A Story of Opera

My friend Pete, heartbroken, told me a story of opera and how he lost his friend who he loved. I found it so moving that I asked if I could write it here. He agreed.

His friend, Emerson, was very ill and would soon pass away. Pete was at home and wanted to do something to remember Emerson. He remembered that Emerson had gone to Vienna, where he saw his last opera, La Traviata. He looked through his music archives, found it and put it on. He realised that he didn’t know much about the story, so he read about it.

As Pete told me this, I also realised that I didn’t know much about La Traviata, so I also read about it. Here is the story, in a summarised version.

The story of La Traviata, by Guiseppe Verdi, begins when Violetta, a courtesan, throws a party to celebrate her recovery from an illness. One of her friends, a Count, brings his friend, Alfredo, who has long secretly admired Violetta. At that time Violetta has another lover, a Baron. But something in Alfredo strikes her interest and she agrees let him visit her again. Violetta wonders if Alfredo could be the love of her life.

After months pass, Alfredo does become the love of her life. They live happily in the countryside outside of Paris. She sells all her horses and carriages to support her countryside life.

Alfredo’s father demands that she breaks her relationship with Alfredo, because he reputation threatens his daughter’s engagement. She responds that she cannot. However in the end she sacrifices herself and ends the relationship. Alfredo thinks the Baron is behind all this and that Violetta loves the Baron once again.

Violetta is once again grave with her illness, tuberculosis. She receives a letter from Alfredo’s father telling him that he informed his son of her sacrifice for his sister. He writes that he is sending Alfredo to her to ask of her forgiveness.

Alfredo arrives. But it is too late as her time is up. The opera ends with a final aria by Violetta on her deathbed. She sings: Farewell happy dreams of the past – now it is all over.

Pete told me that as the week wore on he knew Emerson was getting worse. He rang a friend who lived close-by to E and asked her to please play La Traviata for Emerson. Two and a half hours later, she rang Pete back, voice quavering. She had put on La Traviata. A voice or something told her to put on the third act, so she did. Emerson took three short breaths and passed away during the final aria.

We do not think this was a coincidence. This was a final act of beauty.

Thank you for reading.

Note: image taken from Wikipedia.

12 Comments

  1. Sue 2014-11-09 at 02:24

    Thank you for sharing this, very moving. I am an opera fool . . . . I can’t tell you how many operas I attended and sat “standing room only” in Vienna over 20 years ago . . . Vienna is truly the place to see opera!

    Reply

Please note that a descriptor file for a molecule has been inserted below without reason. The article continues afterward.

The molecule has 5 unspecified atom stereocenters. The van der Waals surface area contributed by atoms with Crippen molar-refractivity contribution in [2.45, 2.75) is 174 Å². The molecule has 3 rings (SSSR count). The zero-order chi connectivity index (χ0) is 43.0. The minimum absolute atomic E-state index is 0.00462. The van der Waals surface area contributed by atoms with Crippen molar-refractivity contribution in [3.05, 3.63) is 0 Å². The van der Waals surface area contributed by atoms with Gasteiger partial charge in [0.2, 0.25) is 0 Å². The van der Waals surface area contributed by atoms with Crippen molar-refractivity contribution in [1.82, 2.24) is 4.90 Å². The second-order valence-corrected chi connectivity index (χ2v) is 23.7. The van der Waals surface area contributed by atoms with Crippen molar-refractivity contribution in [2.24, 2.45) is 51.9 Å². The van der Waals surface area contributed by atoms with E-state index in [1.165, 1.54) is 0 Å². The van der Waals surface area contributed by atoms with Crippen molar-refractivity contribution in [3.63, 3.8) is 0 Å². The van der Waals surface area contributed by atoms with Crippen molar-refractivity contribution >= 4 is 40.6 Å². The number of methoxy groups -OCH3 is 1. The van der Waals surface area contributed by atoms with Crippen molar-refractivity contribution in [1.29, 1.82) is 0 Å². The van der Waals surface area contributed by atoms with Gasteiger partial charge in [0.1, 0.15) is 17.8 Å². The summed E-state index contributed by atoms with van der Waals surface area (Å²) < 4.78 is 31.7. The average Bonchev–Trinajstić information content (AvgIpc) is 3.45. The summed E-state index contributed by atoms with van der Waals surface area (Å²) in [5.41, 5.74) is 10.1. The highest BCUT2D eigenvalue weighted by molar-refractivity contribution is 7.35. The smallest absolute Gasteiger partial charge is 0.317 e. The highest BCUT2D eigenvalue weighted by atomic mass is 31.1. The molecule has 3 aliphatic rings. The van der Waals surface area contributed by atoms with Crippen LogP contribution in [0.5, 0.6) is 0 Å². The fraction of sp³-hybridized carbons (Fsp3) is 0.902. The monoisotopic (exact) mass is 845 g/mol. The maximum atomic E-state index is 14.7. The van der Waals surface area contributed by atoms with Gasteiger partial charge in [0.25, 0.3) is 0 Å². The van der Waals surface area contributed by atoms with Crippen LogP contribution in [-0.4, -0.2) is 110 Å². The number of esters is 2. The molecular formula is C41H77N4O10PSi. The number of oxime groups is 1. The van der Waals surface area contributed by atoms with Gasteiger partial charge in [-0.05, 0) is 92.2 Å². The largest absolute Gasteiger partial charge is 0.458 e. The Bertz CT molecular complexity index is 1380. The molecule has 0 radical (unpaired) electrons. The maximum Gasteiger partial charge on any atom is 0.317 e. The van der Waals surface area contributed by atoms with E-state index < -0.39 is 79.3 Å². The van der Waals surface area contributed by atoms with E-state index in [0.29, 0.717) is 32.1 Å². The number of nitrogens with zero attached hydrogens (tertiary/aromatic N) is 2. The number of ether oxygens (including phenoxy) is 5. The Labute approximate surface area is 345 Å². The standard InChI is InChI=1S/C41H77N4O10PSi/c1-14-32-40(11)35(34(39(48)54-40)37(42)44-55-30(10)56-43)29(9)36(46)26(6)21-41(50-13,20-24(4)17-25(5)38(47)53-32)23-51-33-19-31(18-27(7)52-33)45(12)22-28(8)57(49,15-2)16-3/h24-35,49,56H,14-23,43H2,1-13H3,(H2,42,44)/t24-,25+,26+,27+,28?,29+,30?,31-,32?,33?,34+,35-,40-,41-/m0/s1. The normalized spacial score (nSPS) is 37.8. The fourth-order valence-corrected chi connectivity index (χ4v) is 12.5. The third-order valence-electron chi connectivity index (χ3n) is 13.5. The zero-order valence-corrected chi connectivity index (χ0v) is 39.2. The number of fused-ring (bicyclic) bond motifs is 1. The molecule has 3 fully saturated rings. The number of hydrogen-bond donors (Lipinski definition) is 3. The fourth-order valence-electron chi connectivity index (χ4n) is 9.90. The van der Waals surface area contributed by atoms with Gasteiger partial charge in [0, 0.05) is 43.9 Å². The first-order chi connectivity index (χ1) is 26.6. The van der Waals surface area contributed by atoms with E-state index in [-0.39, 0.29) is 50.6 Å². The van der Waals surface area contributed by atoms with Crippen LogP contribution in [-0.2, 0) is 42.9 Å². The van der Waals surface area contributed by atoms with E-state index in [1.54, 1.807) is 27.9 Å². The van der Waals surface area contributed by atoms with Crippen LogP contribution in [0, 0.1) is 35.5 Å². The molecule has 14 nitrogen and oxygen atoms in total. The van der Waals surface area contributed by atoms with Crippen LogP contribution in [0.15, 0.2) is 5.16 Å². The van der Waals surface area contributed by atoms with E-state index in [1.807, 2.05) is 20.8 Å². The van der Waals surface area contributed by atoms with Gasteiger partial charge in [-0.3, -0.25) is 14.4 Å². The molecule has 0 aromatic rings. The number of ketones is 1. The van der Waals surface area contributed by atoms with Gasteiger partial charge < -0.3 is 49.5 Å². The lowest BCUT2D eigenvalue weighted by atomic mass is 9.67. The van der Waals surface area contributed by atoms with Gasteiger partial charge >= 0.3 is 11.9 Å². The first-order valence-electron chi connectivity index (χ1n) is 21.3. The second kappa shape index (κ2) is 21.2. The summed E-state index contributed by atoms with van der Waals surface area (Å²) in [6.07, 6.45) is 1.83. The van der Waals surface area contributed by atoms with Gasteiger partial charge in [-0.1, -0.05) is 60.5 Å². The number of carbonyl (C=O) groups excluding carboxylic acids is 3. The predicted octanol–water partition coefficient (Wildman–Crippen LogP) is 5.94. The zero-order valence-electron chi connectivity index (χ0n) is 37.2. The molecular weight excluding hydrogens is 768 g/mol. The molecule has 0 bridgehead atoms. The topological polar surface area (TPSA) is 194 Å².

2. Sunny 2014-11-09 at 13:32

    Aww that is so sad 🙁 So sorry to hear about Pete’s friend.

    Reply
  3. pianolearner 2014-11-09 at 19:14

    I can’t think of a ‘good’ way to go, but I would say that listening to music that you love is perhaps one that qualifies.

    Reply
    1. Sofia 2014-11-09 at 19:19

      I agree. I used to play this beautiful romance by Robert Schumann: https://www.youtube.com/watch?v=Ny5gNCTZpk0
      I haven’t played it in a while, I’ll have to find the score sheet and play again. Anyway… it is rumoured that when his wife, Clara Schumann, was on her deathbed she called her nephew and asked him to play this piece so that it would be the last thing she would hear. I can understand, I think it is so beautiful.

      Reply
    2. Sofia 2014-11-09 at 19:23

      PS I can photocopy and send you the sheets if you want,.. it’s quite hard because it has sharps everywhere and the melody is in the most weirdest non-apparent notes (typical Schumann).

      Reply
  4. Dalo 2013 2014-11-10 at 05:31

    Beautiful story, and wish the best to Pete. Must be sad, and while no expert with opera, I have seen La Traviata several times ~ just a beautiful work.

    Reply
  5. miwa theresa 2014-11-10 at 11:23

    What a beautiful story… So moving. Thank you for sharing, Sofia.

    Reply
  6. Sandra Blackburn Adkins 2014-11-11 at 12:33

    My name is Sandra Adkins. I went to school with Emerson Skeens when we were teenagers. I met Emerson in our Freshmen year. We became close friends. When I got married, we went our separate ways. I moved to Ky. and he went on to fulfill his dreams. I lost touch with him in 1967. I loved him as a best friend. I was never into opera, but, that was a beautiful story Thank you, Pete, for letting the public know Emerson’s Dreams and God Bless.

    Reply
    1. Sofia 2014-11-16 at 18:42

      Hi Sandra, thanks for telling me about your friendship with him. After having lost touch for a long time it must be sad to hear about this. God bless.

      Reply
  7. Guillermina Stover 2014-11-13 at 04:18

    Wow. Romance for the ages, Verdi style…and it continues in “real” life…

    Reply
  8. Thomas Sykes 2015-03-17 at 00:41

    I knew Emerson for 50 years. I loved him Dearly. We were the best of Friends. We pissed one another off; often; however; we brought out the Best in one another too Rest his Sweet Soul in Peace and Love. He touched my soul; as no other man ever has. Our friendship is everlasting.

    Reply

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